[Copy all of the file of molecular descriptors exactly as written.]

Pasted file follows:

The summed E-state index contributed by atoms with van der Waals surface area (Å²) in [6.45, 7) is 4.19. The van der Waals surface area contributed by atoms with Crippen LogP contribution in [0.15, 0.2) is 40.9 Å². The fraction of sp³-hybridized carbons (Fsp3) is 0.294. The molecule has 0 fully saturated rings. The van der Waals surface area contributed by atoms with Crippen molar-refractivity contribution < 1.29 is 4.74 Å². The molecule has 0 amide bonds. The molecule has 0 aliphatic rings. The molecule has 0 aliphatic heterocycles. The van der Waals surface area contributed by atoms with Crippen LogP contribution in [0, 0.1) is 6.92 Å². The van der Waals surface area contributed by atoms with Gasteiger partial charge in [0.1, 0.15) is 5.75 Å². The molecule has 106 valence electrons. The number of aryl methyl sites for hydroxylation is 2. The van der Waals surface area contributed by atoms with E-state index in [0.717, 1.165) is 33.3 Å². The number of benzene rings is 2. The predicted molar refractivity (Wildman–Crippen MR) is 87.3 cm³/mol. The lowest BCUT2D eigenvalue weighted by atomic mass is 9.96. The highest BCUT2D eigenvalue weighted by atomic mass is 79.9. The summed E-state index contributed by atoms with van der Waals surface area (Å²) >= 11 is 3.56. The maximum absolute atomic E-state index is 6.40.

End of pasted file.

The summed E-state index contributed by atoms with van der Waals surface area (Å²) in [6.45, 7) is 4.19. The van der Waals surface area contributed by atoms with Crippen LogP contribution in [0.15, 0.2) is 40.9 Å². The fraction of sp³-hybridized carbons (Fsp3) is 0.294. The molecule has 0 fully saturated rings. The van der Waals surface area contributed by atoms with Crippen molar-refractivity contribution < 1.29 is 4.74 Å². The molecule has 0 amide bonds. The molecule has 0 aliphatic rings. The molecule has 0 aliphatic heterocycles. The van der Waals surface area contributed by atoms with Crippen LogP contribution in [0, 0.1) is 6.92 Å². The van der Waals surface area contributed by atoms with Gasteiger partial charge in [0.1, 0.15) is 5.75 Å². The molecule has 106 valence electrons. The number of aryl methyl sites for hydroxylation is 2. The van der Waals surface area contributed by atoms with E-state index in [0.717, 1.165) is 33.3 Å². The number of benzene rings is 2. The predicted molar refractivity (Wildman–Crippen MR) is 87.3 cm³/mol. The lowest BCUT2D eigenvalue weighted by atomic mass is 9.96. The highest BCUT2D eigenvalue weighted by atomic mass is 79.9. The summed E-state index contributed by atoms with van der Waals surface area (Å²) >= 11 is 3.56. The maximum absolute atomic E-state index is 6.40.